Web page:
The Morning After

So, that was fun.

The Paris Hours went out into the world yesterday, and while it wasn’t the launch day that anyone had anticipated, it was full of joy. 

First of all, a massive thank you to everyone who was so kind to write and send their good wishes. I’m so sorry I haven’t been able to respond to everyone quite yet. I will try, I promise. The sheer volume of messages was overwhelming, in the best possible way. It was like a million Facebook birthdays all at once. While I didn’t see many folks in person yesterday, I absolutely felt as if I spent the day with all of you lovely people. Thank you all for being there.

The day started off with the nicest surprise – a lovely photo montage of some of my favorite independent booksellers from across the country who got together to wish The Paris Hours on its way. I know first-hand what challenging times these are for these amazing people, which made the gesture even more special. I was so touched by their kindness. Booksellers are the very best people. You all know that, right?

Best. Thing. Ever.

Speaking of bookshops, I spent most of the day at Skylark, signing and sending off yet more books. Now that we’re allowed to do curbside pick-up again, a ton of people stopped by to pick up their copy of The Paris Hours in person, and it was lovely to wave at them through the windshields of their cars. We took delivery of another 200 copies of the book – our fourth consignment so far. I’m so grateful to everyone for shopping locally. Please don’t stop!

Yesterday was also my son’s 19th birthday. He ought to be in Boston right now but has been here for seven weeks, doing his studies from home. He bicycled into town and we had lunch together in the shop, courtesy of Sycamore Restaurant, which praise the heavens, has recently re-opened its curbside pick-up service. (Their Patchwork Pork sandwich is about the best way to celebrate anything, and I’ll fight anyone who says otherwise.)

What you can’t see is the chaos hiding behind the books.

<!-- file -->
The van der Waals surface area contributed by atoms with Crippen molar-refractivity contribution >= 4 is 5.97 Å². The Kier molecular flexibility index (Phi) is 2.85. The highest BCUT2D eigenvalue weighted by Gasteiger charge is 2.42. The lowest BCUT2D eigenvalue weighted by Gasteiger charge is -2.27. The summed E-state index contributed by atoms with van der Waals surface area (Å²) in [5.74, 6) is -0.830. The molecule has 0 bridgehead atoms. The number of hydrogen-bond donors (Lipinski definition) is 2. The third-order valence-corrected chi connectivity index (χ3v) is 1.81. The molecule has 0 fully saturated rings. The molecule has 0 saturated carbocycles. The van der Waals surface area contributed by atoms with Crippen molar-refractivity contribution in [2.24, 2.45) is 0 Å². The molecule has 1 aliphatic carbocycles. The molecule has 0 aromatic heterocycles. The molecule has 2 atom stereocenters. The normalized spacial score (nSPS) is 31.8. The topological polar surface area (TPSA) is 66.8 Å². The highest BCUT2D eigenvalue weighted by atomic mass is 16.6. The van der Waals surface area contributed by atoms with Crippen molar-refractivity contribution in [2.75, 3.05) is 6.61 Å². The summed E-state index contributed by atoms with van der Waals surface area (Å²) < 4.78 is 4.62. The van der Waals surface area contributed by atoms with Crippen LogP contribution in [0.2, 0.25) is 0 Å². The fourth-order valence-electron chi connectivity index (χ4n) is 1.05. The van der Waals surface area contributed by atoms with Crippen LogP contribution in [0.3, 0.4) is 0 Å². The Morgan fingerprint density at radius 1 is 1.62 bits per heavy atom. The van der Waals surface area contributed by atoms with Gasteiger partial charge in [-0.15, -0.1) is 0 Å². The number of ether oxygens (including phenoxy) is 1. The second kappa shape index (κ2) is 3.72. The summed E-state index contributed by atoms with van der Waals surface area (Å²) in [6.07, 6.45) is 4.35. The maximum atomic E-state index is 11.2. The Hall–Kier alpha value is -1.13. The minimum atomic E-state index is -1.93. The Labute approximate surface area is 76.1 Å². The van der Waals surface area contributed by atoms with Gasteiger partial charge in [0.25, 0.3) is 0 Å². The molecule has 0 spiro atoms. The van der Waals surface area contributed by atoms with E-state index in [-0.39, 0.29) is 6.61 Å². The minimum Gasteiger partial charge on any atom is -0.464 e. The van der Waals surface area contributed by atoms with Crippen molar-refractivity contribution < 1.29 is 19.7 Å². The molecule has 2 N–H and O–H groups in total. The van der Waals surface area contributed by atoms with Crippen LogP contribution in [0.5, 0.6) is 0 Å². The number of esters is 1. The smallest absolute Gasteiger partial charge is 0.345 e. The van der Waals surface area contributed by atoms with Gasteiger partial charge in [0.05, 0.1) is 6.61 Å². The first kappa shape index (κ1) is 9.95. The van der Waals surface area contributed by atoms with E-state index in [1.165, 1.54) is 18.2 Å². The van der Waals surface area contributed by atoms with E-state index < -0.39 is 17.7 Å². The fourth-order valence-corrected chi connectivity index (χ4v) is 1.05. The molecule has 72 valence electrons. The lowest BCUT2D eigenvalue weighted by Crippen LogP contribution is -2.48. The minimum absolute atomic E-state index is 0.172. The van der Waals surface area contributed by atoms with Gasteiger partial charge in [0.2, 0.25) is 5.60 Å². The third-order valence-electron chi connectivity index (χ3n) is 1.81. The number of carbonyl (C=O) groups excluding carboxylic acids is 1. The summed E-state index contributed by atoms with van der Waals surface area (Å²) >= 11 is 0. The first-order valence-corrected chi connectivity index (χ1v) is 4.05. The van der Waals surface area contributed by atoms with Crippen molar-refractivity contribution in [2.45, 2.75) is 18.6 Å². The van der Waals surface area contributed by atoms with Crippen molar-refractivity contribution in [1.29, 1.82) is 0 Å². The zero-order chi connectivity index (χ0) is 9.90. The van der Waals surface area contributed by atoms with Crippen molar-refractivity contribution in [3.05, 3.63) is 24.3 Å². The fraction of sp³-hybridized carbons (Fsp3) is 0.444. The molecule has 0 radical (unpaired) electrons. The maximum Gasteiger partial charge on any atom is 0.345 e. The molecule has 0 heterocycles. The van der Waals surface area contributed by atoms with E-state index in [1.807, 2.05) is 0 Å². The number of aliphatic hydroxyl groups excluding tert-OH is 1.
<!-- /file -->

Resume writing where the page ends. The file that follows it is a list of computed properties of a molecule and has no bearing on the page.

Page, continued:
Much of the afternoon was spent with my daughter, driving around Columbia delivering copies of The Paris Hours to people’s homes. With contactless delivery this wasn’t quite the social activity it might otherwise have been, but it still felt good to see the book go to all those homes.

In the evening, I had the enormous pleasure of launching the book virtually with Will Schwalbe. This pandemic has put us all in the market for silver linings, and one big one for me was that I got to spend time with Will last night. We talked (OK, I talked) for well over an hour and the time whizzed by. Thank you to everyone who was kind enough to tune in. And huge thanks to Will for being there and for asking such wonderful questions.

It was a wonderful day, and none of it would have been possible without your support and kindness. Thank you all so much.

Finally, even though the book tour is canceled, there’s still stuff going on. This evening I’ll be chatting with Kris Kleindienst of the wonderful Left Bank Books in St. Louis at 7:00 p.m. CST, and on Thursday I’ll be talking to the brilliant Christina Baker Kline at 3:00 p.m. CST as part of The Mighty Blaze online book extravaganza. Maybe see you there?

(Finally, if you’d like a signed and personalized copy of the book, Skylark Bookshop has you covered.)

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